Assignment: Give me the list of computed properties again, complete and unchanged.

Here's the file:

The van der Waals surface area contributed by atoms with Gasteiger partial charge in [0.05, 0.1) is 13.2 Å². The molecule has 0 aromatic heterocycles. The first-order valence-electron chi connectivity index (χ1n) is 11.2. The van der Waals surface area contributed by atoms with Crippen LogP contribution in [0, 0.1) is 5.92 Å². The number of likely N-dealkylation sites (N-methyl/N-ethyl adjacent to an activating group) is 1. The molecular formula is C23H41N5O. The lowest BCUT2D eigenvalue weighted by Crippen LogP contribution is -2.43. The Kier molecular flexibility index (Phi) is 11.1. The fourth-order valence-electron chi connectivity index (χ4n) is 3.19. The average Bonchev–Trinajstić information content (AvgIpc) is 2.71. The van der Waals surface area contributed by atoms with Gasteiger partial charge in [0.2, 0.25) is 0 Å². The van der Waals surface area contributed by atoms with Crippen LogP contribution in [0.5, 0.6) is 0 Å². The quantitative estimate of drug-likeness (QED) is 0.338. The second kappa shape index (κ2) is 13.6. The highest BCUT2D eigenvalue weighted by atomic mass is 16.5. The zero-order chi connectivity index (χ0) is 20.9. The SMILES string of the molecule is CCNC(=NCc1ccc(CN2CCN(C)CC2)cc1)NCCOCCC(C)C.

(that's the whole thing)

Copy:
The van der Waals surface area contributed by atoms with Gasteiger partial charge in [0.05, 0.1) is 13.2 Å². The molecule has 0 aromatic heterocycles. The first-order valence-electron chi connectivity index (χ1n) is 11.2. The van der Waals surface area contributed by atoms with Crippen LogP contribution in [0, 0.1) is 5.92 Å². The number of likely N-dealkylation sites (N-methyl/N-ethyl adjacent to an activating group) is 1. The molecular formula is C23H41N5O. The lowest BCUT2D eigenvalue weighted by Crippen LogP contribution is -2.43. The Kier molecular flexibility index (Phi) is 11.1. The fourth-order valence-electron chi connectivity index (χ4n) is 3.19. The average Bonchev–Trinajstić information content (AvgIpc) is 2.71. The van der Waals surface area contributed by atoms with Gasteiger partial charge in [0.2, 0.25) is 0 Å². The van der Waals surface area contributed by atoms with Crippen LogP contribution in [0.5, 0.6) is 0 Å². The quantitative estimate of drug-likeness (QED) is 0.338. The second kappa shape index (κ2) is 13.6. The highest BCUT2D eigenvalue weighted by atomic mass is 16.5. The zero-order chi connectivity index (χ0) is 20.9. The SMILES string of the molecule is CCNC(=NCc1ccc(CN2CCN(C)CC2)cc1)NCCOCCC(C)C.